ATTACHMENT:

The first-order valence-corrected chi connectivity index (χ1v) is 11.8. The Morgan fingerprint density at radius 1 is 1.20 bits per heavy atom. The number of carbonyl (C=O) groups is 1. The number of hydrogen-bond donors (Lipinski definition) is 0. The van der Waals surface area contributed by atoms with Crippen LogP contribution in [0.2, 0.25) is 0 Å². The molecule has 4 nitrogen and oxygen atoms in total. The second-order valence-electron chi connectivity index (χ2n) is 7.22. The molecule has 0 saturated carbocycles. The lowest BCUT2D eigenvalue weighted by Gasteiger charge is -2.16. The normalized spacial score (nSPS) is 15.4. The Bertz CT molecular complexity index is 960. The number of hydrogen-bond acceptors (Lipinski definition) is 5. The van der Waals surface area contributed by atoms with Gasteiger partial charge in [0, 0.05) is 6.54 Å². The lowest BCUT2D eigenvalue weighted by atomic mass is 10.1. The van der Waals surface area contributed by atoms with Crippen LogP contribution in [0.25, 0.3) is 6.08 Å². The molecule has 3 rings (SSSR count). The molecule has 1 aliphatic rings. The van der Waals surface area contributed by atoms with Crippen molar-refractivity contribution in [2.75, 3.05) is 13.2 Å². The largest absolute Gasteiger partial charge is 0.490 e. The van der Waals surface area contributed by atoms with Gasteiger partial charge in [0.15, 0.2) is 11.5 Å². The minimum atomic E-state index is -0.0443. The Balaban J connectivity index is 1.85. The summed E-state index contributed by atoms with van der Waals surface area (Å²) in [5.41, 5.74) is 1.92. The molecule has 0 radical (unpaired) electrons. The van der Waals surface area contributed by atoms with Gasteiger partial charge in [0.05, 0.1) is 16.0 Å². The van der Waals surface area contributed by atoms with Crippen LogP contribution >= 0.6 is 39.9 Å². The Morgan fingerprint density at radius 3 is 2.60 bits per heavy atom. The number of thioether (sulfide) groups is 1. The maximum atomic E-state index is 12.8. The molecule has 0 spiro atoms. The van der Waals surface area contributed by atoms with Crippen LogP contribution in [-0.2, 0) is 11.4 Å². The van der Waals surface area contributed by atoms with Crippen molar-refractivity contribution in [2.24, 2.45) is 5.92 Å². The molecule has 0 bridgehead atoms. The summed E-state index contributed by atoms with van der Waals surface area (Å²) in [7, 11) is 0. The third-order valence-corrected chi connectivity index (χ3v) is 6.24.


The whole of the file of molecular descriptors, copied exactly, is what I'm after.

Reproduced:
The first-order valence-corrected chi connectivity index (χ1v) is 11.8. The Morgan fingerprint density at radius 1 is 1.20 bits per heavy atom. The number of carbonyl (C=O) groups is 1. The number of hydrogen-bond donors (Lipinski definition) is 0. The van der Waals surface area contributed by atoms with Crippen LogP contribution in [0.2, 0.25) is 0 Å². The molecule has 4 nitrogen and oxygen atoms in total. The second-order valence-electron chi connectivity index (χ2n) is 7.22. The molecule has 0 saturated carbocycles. The lowest BCUT2D eigenvalue weighted by Gasteiger charge is -2.16. The normalized spacial score (nSPS) is 15.4. The Bertz CT molecular complexity index is 960. The number of hydrogen-bond acceptors (Lipinski definition) is 5. The van der Waals surface area contributed by atoms with Gasteiger partial charge in [0, 0.05) is 6.54 Å². The lowest BCUT2D eigenvalue weighted by atomic mass is 10.1. The van der Waals surface area contributed by atoms with Crippen LogP contribution in [0.25, 0.3) is 6.08 Å². The molecule has 3 rings (SSSR count). The molecule has 1 aliphatic rings. The van der Waals surface area contributed by atoms with Crippen molar-refractivity contribution in [2.75, 3.05) is 13.2 Å². The largest absolute Gasteiger partial charge is 0.490 e. The van der Waals surface area contributed by atoms with Gasteiger partial charge in [0.15, 0.2) is 11.5 Å². The minimum atomic E-state index is -0.0443. The Balaban J connectivity index is 1.85. The summed E-state index contributed by atoms with van der Waals surface area (Å²) in [5.41, 5.74) is 1.92. The molecule has 0 radical (unpaired) electrons. The van der Waals surface area contributed by atoms with Gasteiger partial charge in [0.05, 0.1) is 16.0 Å². The van der Waals surface area contributed by atoms with Crippen LogP contribution >= 0.6 is 39.9 Å². The Morgan fingerprint density at radius 3 is 2.60 bits per heavy atom. The number of thioether (sulfide) groups is 1. The maximum atomic E-state index is 12.8. The molecule has 0 spiro atoms. The van der Waals surface area contributed by atoms with Crippen LogP contribution in [-0.2, 0) is 11.4 Å². The van der Waals surface area contributed by atoms with Crippen molar-refractivity contribution in [2.24, 2.45) is 5.92 Å². The molecule has 0 bridgehead atoms. The summed E-state index contributed by atoms with van der Waals surface area (Å²) in [7, 11) is 0. The third-order valence-corrected chi connectivity index (χ3v) is 6.24.